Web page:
This realism was matched, both in public and private statements, by the concerns of the delegates regarding the possible continued effects of Protocol 1411, the problematic character of the Ecclesia Dei Commission, and the fallout from the so-called reform of the reform upon our efforts to maintain the 1962 missal. The more subdued tone with which discussion proceeded, in comparison to the 1999 conference, seemed to underline a realization, as the Una Voce America report states, that we are frozen in a situation requiring some dramatic authoritative action to thaw. Unfortunately, such measures do not appear to be imminent, especially given the failure of negotiations aimed at reconciling the Society of St. Pius X.

In other words, to summarize my central point, the Roman meeting reflected our happiness to be alive, but, barring unexpected events, our recognition that we have a long road yet to haul. At the risk of belaboring and exaggerating the argument, I might add the darkly humorous comments of an elderly Italian friend with whom I dined one day. “I was born in one world conflict”, he said, “lived through another, experienced the evils of both the Communists and the Nazis, and suffered through the Second Vatican Council. All that was missing was a Moslem Holy War, and now I’m facing that. You are only fifty years old. Good luck!” Hangman’s humor, indeed.

But grim reality in no way kills Christian hope, which knows that God can accomplish what is beyond human ability alone to achieve. And, in fact, Cardinal Stickler’s hope-filled address had the ultimate aim of urging all of us on to faith-filled action. He stressed that we must do everything in our power to make clear to people the nature and extent of the devastation that the Church is experiencing, and avoid anxiety over the question of personal success or failure in this common enterprise. The new Latin Mass Magazine, he explained, was an excellent example of how this work could be done justly, respectfully, and effectively. Enumerating the articles in the last issue one by one, he had especially kind words for the home schooling movement as a force for keeping the Faith alive under difficult circumstances.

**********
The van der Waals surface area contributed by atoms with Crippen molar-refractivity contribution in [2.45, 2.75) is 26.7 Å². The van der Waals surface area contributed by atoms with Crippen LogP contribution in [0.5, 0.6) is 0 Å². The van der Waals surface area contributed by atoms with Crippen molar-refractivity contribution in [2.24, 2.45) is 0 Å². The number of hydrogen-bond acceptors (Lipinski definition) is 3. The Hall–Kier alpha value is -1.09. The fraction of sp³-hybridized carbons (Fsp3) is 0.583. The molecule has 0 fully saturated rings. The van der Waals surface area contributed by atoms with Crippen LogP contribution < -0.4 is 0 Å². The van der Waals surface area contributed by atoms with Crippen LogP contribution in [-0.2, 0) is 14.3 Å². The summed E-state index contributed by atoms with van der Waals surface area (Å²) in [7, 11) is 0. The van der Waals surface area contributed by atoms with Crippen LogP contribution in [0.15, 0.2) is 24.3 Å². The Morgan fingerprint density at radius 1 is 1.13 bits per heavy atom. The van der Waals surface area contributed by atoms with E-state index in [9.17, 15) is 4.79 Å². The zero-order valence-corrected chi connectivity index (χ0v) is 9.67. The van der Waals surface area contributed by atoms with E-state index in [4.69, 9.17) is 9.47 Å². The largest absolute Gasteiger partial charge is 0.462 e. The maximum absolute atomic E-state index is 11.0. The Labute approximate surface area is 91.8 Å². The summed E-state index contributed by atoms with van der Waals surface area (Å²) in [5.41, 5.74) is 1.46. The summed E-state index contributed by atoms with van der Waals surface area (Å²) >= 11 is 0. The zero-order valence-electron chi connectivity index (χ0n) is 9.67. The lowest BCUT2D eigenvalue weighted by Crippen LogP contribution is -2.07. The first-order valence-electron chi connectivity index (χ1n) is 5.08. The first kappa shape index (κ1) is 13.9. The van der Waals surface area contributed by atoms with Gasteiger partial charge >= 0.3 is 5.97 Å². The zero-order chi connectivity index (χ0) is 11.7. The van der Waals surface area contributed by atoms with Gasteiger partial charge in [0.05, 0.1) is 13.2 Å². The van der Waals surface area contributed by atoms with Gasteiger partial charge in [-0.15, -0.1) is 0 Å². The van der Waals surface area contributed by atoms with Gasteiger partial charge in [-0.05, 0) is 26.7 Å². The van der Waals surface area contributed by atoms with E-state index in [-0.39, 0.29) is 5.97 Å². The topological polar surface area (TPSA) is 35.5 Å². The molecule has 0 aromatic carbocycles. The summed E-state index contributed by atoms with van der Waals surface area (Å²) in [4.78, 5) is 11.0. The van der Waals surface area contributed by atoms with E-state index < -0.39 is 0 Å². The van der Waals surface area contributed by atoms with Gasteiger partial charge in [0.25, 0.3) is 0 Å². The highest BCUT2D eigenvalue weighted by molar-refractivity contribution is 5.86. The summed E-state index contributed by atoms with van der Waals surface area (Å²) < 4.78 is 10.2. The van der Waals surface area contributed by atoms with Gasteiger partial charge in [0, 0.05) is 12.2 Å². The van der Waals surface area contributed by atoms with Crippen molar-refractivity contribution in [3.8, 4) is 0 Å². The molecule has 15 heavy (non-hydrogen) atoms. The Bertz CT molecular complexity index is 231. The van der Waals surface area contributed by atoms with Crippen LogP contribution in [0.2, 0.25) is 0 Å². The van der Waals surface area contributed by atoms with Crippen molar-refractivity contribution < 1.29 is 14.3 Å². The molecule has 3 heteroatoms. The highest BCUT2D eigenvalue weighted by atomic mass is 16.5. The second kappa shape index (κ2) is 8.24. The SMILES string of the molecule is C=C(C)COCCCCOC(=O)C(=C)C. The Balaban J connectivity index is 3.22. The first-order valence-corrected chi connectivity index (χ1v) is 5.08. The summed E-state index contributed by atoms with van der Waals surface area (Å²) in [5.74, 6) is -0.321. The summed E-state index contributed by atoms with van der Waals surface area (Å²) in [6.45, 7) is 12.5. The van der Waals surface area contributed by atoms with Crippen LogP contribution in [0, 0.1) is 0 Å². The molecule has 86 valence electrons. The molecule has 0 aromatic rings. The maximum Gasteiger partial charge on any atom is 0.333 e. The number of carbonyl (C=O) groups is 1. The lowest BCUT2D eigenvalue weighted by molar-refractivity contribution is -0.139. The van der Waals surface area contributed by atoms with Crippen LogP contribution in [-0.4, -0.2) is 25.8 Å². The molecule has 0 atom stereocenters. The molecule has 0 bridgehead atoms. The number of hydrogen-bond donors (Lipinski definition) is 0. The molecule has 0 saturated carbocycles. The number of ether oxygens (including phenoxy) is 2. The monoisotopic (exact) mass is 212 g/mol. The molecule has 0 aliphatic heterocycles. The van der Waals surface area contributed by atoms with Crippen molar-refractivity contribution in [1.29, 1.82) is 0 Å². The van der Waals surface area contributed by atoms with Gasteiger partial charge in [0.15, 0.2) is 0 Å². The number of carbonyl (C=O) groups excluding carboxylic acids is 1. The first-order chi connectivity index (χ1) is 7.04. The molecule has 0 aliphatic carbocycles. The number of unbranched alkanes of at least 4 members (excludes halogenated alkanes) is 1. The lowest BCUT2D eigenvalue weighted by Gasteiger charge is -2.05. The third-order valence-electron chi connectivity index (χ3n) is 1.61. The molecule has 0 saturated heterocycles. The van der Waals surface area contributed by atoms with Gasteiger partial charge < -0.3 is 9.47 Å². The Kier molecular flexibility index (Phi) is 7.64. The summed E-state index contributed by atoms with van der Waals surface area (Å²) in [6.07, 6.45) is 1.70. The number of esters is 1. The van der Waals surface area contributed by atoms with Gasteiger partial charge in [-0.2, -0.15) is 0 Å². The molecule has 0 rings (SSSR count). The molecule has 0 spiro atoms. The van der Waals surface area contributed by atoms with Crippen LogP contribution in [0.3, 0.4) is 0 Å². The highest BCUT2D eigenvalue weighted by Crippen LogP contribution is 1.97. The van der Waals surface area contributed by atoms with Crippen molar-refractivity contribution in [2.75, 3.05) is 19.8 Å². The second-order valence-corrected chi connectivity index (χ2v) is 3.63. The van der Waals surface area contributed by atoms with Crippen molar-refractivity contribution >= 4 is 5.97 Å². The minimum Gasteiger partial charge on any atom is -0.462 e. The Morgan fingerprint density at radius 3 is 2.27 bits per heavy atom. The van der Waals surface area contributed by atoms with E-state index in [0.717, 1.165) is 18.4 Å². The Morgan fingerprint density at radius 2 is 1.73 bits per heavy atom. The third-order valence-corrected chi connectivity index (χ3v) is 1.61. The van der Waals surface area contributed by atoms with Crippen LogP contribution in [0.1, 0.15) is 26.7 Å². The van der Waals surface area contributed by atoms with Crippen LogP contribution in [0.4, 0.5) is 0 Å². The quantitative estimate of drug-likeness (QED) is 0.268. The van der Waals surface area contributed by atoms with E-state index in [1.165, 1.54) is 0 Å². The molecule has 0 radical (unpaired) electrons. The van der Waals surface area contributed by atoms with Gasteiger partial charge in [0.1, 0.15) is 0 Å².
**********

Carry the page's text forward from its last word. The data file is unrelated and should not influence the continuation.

Mention of the Latin Mass Magazine and the home schooling movement brings us back to the American front of the international traditionalist battle. I should like to conclude this article by noting that our own national struggles appear to be designed to respond to the call for renewed action while also insisting upon the maximum development of a virtue which I, personally, do not possess to any memorable degree: the virtue of patience. Not that traditionalists the world over do not find their practice of this virtue tested. We, as Catholics, are members of a Church in which authority lies unquestionably with the hierarchy. Nothing permanent and good in the Roman Catholic Church can ever be accomplished without the support of the bishops and the pope, and obtaining this, as innumerable historical examples indicate, can often take a great deal of time, during which an impressive number of ulcers can develop, Most countries have suffered more in this regard than we in the United States have done. Rather, American traditionalist patience is particularly tested due to the perplexing and wearisome attacks that we have to endure from the conservative and neo-conservative Catholic camp.